Scott Trobbe, a principal partner at South Bay Construction, who currently owns the 39-acre undeveloped site that Safeway will share, said specific plans are being drafted now. Permits for the start of construction could be pulled in January with Safeway's plan to open the store by this time next year.
The Safeway store with adjoining retail and commercial stores and restaurants will be built on a 12-1/2-acre site at the at the southwest corner of Valley and Bernal avenues adjacent to the I-680 northbound off-ramp. That parcel will be acquired from South Bay Construction, which already has city approval to build up to seven four-story office buildings on the rest of the site.
Safeway's plans, which have been under consideration by city planners for more than two years, were approved unanimously by the Planning Commission and then approved in back-to-back 4-1 votes by the City Council at its meetings Oct. 19 and Nov. 16.
Councilman Matt Sullivan voted against the project, contending that the new store could "suck the life" out of existing grocery stores in Pleasanton, possibly leaving employees at those stores without jobs.
The only other criticism of Safeway's plans came from Councilman Cindy McGovern, who said she was disappointed that Safeway had dropped plans to include a gas station as part of its new store development.
"I've been asked by many just why there won't be a gas station," she said. "I know many who drive to Dublin to buy gas at that Safeway and then do their shopping there."
City Manager Nelson Fialho said his staff, the Planning Commission and Safeway had agreed that a gas station at the new Bernal site just wouldn't fit.
McGovern joined with Mayor Jennifer Hosterman and others on the council to approve the project, saying it would bring new financial and shopping opportunities to Pleasanton.
"This new store, here in Pleasanton where Safeway has its corporate headquarters, will be the company's flagship store that will be continually updated with new ideas and products," Hosterman said.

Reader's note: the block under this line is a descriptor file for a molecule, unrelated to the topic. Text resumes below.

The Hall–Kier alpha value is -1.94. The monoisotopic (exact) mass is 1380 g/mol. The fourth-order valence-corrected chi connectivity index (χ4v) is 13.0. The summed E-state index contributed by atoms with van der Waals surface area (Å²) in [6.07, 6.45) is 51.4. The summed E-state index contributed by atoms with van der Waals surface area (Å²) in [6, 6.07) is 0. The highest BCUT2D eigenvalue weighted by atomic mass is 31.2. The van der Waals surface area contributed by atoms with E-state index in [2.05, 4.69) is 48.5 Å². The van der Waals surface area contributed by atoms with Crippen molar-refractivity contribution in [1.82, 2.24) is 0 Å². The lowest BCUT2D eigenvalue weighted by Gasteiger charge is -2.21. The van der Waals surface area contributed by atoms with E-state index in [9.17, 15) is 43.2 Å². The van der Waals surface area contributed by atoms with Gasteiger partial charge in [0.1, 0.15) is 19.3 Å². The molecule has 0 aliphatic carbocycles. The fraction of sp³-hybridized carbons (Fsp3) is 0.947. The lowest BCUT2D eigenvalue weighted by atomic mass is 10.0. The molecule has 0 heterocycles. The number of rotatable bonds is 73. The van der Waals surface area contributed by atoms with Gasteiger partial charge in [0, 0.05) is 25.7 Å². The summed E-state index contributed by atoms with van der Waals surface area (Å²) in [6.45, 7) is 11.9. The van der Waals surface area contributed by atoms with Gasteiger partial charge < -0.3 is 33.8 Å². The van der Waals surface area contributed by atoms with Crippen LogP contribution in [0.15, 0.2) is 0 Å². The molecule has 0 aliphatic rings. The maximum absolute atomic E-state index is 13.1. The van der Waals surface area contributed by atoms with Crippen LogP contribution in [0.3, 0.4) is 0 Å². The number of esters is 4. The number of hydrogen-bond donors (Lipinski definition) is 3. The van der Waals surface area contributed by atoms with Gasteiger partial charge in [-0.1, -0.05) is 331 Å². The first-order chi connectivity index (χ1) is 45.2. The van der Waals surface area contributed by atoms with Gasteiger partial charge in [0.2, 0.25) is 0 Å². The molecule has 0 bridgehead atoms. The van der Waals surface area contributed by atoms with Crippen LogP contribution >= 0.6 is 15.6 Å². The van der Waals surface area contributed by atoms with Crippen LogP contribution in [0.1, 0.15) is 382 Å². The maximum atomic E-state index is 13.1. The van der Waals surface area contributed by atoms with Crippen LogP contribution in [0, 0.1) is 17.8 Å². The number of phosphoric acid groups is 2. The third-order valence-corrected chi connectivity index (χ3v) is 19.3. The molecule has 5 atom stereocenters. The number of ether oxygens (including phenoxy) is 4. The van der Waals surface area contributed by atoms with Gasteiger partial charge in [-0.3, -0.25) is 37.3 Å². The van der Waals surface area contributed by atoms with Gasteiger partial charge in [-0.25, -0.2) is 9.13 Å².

Emily Wagner, Pleasanton's director of finance, said an economic and planning study by a Berkeley consulting firm showed that 25 percent of the sales to be generated by the new store will come from shoppers using Pleasanton stores for the first time. Because of its larger size and product offerings, including large organic foods and fresh vegetables sections, the Lifestyle store also will bring back Pleasanton shoppers who now go to supermarkets outside of Pleasanton to shop, including Whole Foods in San Ramon, the survey added.
The fiscal impact to Pleasanton will add $123,000 to the city's general fund in the store's first year of operation and $285,000 a year after that.
The Safeway complex is at the southwest corner of Valley and Bernal avenues adjacent to the I-680 northbound off-ramp. It will include a bank with drive-up tellers and ATMs, a pharmacy, also with drive-up services, and restaurants. Walkways throughout the complex will connect the stores to several sit-down outdoor plazas.
Driveways will be positioned along Valley Avenue, and one on Bernal will link with the Koll Center driveway on the other side with a full-phase traffic signal to allow turns into and out of both centers in either direction. Although larger and newer than the Pleasanton Safeway at Valley and Santa Rita Road, that popular store will remain open.